BEIJING • China's Sinovac Biotech defended the efficacy of its Covid-19 shot, saying the vaccine being rolled out from Indonesia to Brazil despite inconsistent data is more effective if the two-dose regime is administered over a longer time frame.
Nearly 1,400 of the 13,000 people who took part in clinical trials of Sinovac's CoronaVac vaccine received their doses three weeks apart, while most of the volunteers in the Brazil-based trials got the second jab two weeks after the first.
The protection rate for the smaller group was nearly 20 percentage points higher than the 50.4 per cent rate observed in the majority, Sinovac said.
The comments come after CoronaVac delivered vastly different efficacy rates in four clinical trial sites.
Sinovac also reiterated that the participants in its Phase 3 trial in Brazil were medical workers who tended to Covid-19 patients, arguing that they faced higher exposure to the highly infectious pathogen.
"The vaccine's ability to protect medical workers in active outbreaks could significantly improve if they are administered between 21 or 28 days," it said.
Shots developed by Pfizer-BioNTech and Moderna generated much higher efficacy rates of more than 90 per cent in final-stage trials that included a more diverse range of people.
An experimental shot must be at least 50 per cent effective in preventing symptomatic Covid-19 to be approved for general use, a threshold held by the World Health Organisation and major drug regulators around the world.
The fresh details from Sinovac indicate that CoronaVac could be more than borderline effective in preventing the disease from taking hold in those who are inoculated, but also risk adding to the general confusion around the shot.
Trials in Indonesia and Turkey delivered efficacy rates ranging from 65 per cent to more than 90 per cent, but have been deemed largely inconclusive because of the small number of participants and fewer Covid-19 cases involved.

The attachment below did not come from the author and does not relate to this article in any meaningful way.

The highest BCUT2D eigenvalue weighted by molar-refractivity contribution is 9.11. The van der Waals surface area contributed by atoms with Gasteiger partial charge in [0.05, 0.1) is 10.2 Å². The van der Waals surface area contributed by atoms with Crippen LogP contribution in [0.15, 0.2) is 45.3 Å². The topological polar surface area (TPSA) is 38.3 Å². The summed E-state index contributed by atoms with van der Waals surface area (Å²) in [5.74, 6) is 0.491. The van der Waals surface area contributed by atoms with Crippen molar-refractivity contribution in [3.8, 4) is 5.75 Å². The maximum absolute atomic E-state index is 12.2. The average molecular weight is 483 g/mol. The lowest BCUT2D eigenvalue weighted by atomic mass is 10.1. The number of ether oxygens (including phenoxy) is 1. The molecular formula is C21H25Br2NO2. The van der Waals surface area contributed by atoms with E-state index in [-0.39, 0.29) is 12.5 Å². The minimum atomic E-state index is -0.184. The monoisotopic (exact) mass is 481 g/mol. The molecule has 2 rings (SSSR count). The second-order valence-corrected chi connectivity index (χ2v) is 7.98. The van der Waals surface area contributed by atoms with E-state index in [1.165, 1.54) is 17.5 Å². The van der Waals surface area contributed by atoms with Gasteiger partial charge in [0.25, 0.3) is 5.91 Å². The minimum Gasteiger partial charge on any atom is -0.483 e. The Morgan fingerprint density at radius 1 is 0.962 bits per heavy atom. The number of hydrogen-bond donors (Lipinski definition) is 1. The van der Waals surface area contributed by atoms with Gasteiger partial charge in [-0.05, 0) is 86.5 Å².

The rate for the smaller group in Brazil would put the vaccine on a par with results seen for the shot co-developed by AstraZeneca and the University of Oxford.
As vaccines are rolled out more broadly, greater attention is being paid to dose intervals and whether the time between shots plays a role in the immune response.
Dr Yang Xiaoming, chairman of the other Chinese Covid-19 vaccine front runner, China National Biotec Group, told Xinhua news agency last week that its shot - already approved in China for general use - could generate more lasting immunity and higher levels of antibodies if given three or four weeks apart, compared with just one or two weeks.
Despite the inconsistencies in its publicly announced efficacy rates, CoronaVac continues to be approved for use, with Brazil the latest to endorse its administration on an emergency basis.
Turkey authorised Sinovac's shot last Wednesday.
Chile, the Philippines, Thailand and Hong Kong also have deals or agreements to buy and distribute CoronaVac. Regulators in the Philippines and Hong Kong have asked for more complete data before receiving their shipments.
Meanwhile, Sinovac is submitting data for review in its home country, where the regulator endorsed CoronaVac for emergency use last July and is expected to rule soon on its viability for broader, general use.